To be fair, the finals did seem like a slog at moments—besides the ace-match and another great match between Patience and herO ([you should really watch that game too])—generic PvP's and ZvZ's made up a decent number of the seventeen total gamed played (TSG prevailed by a map score of 10-7 in their victory). Still, it's worth considering that the format isn't even necessarily longer than a normal GSL-style group (5 BO3's), and is shorter than the middle-day of a WCS Circuit stop (around eight BO5's). Western team tournaments seem to have abandoned BO3 matches since the old Evil Geniuses Master Cup, but perhaps it's due for a revival in the playoff rounds.
I also have to mention one of the biggest disasters of the tournament: Jin Air forfeited its playoff spot (the team finished 2nd in the regular season) after supposedly failing to apply for Chinese visas. Seeing that Jin Air only used Maru in three of their seven regular season matches, one might have figured this tournament wasn't the team's biggest priority. Still, the forfeiture was quite a disappointment, and one hopes Jin Air will get its act together should it compete in season 2.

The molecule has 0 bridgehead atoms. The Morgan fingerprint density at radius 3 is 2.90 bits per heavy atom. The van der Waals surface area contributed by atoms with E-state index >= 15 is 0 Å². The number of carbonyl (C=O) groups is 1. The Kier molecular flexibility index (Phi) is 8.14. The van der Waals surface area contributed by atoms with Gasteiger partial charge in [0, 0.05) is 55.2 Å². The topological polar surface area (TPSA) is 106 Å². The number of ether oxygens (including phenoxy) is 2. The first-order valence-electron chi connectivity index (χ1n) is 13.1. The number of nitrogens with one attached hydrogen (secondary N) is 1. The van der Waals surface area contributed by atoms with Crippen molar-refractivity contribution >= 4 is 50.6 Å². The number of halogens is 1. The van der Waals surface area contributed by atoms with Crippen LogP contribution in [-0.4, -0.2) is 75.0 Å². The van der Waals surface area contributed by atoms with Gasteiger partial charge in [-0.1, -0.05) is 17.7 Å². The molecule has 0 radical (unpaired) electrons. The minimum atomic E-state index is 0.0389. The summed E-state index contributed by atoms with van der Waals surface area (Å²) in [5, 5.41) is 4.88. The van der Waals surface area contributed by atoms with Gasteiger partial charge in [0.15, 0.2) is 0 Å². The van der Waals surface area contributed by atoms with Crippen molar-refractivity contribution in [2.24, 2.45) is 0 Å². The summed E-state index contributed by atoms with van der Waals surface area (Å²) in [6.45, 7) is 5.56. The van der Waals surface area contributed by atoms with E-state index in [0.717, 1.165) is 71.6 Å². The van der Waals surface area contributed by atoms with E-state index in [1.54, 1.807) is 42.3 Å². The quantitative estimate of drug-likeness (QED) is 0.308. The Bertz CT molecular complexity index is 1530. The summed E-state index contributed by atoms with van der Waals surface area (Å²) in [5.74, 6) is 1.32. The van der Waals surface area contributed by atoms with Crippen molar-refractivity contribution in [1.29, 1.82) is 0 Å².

'Awards' and misc. thoughts.
Most valuable player: Solar was the clear MVP of the tournament, finishing with 11 wins, 2 losses, and 2 draws with a ridiculous 24-6 combined map score. Oh, right, draws. The other format quirk CTC implemented was to play the regular season Proleague style, but with best-of-twos. This allowed 1-1 draws as a result, which isn't something I particularly cared for outside handing out the following award:
Neutrality award: Congratulations Dear, for scoring the most 1-1 ties with FOUR. Impact, herO, GuMiho, iAsonu, and Special tied for runner-up with three ties a piece. Actually, the spirit of the award suggests they deserve it more than Dear...
Impact award: Impact wins the newly created 'Impact award' for another strong performance in a non-GSL tournament, putting up a 9 win - 4 loss - 3 draw record (21-14 combined map score) on his way to a 2nd place finish with Team LP.